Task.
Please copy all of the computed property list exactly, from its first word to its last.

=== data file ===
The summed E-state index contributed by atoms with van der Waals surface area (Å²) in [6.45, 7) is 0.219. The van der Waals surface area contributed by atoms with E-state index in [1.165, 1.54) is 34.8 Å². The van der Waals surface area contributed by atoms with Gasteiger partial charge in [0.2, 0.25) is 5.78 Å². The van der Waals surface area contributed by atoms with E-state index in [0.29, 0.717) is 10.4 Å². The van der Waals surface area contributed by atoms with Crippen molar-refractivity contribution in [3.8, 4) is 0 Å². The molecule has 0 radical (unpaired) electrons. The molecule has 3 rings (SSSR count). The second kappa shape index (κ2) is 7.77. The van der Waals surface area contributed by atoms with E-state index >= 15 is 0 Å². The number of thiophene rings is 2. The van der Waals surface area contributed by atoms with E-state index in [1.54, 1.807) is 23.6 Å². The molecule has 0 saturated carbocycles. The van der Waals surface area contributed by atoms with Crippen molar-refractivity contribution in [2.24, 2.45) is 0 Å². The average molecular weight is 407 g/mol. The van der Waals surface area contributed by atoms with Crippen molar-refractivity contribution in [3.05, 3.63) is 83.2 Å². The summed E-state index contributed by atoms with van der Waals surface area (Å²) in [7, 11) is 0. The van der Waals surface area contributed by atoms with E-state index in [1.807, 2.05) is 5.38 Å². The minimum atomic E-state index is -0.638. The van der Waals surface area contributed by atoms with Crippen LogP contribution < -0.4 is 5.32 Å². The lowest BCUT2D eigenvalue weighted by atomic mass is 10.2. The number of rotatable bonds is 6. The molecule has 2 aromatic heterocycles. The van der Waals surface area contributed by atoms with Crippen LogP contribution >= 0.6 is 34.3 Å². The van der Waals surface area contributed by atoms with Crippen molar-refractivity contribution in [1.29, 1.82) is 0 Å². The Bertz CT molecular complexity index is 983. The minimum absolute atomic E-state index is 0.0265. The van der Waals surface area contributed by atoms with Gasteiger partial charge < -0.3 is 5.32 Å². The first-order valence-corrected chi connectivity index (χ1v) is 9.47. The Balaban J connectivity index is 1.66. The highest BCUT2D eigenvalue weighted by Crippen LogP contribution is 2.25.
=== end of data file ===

The summed E-state index contributed by atoms with van der Waals surface area (Å²) in [6.45, 7) is 0.219. The van der Waals surface area contributed by atoms with E-state index in [1.165, 1.54) is 34.8 Å². The van der Waals surface area contributed by atoms with Gasteiger partial charge in [0.2, 0.25) is 5.78 Å². The van der Waals surface area contributed by atoms with E-state index in [0.29, 0.717) is 10.4 Å². The van der Waals surface area contributed by atoms with Crippen molar-refractivity contribution in [3.8, 4) is 0 Å². The molecule has 0 radical (unpaired) electrons. The molecule has 3 rings (SSSR count). The second kappa shape index (κ2) is 7.77. The van der Waals surface area contributed by atoms with E-state index >= 15 is 0 Å². The number of thiophene rings is 2. The van der Waals surface area contributed by atoms with E-state index in [1.54, 1.807) is 23.6 Å². The molecule has 0 saturated carbocycles. The van der Waals surface area contributed by atoms with Crippen molar-refractivity contribution in [2.24, 2.45) is 0 Å². The average molecular weight is 407 g/mol. The van der Waals surface area contributed by atoms with Crippen molar-refractivity contribution in [3.05, 3.63) is 83.2 Å². The summed E-state index contributed by atoms with van der Waals surface area (Å²) in [7, 11) is 0. The van der Waals surface area contributed by atoms with E-state index in [1.807, 2.05) is 5.38 Å². The minimum atomic E-state index is -0.638. The van der Waals surface area contributed by atoms with Crippen LogP contribution < -0.4 is 5.32 Å². The lowest BCUT2D eigenvalue weighted by atomic mass is 10.2. The number of rotatable bonds is 6. The molecule has 2 aromatic heterocycles. The van der Waals surface area contributed by atoms with Crippen LogP contribution >= 0.6 is 34.3 Å². The van der Waals surface area contributed by atoms with Crippen molar-refractivity contribution in [1.29, 1.82) is 0 Å². The Bertz CT molecular complexity index is 983. The minimum absolute atomic E-state index is 0.0265. The van der Waals surface area contributed by atoms with Gasteiger partial charge < -0.3 is 5.32 Å². The first-order valence-corrected chi connectivity index (χ1v) is 9.47. The Balaban J connectivity index is 1.66. The highest BCUT2D eigenvalue weighted by Crippen LogP contribution is 2.25.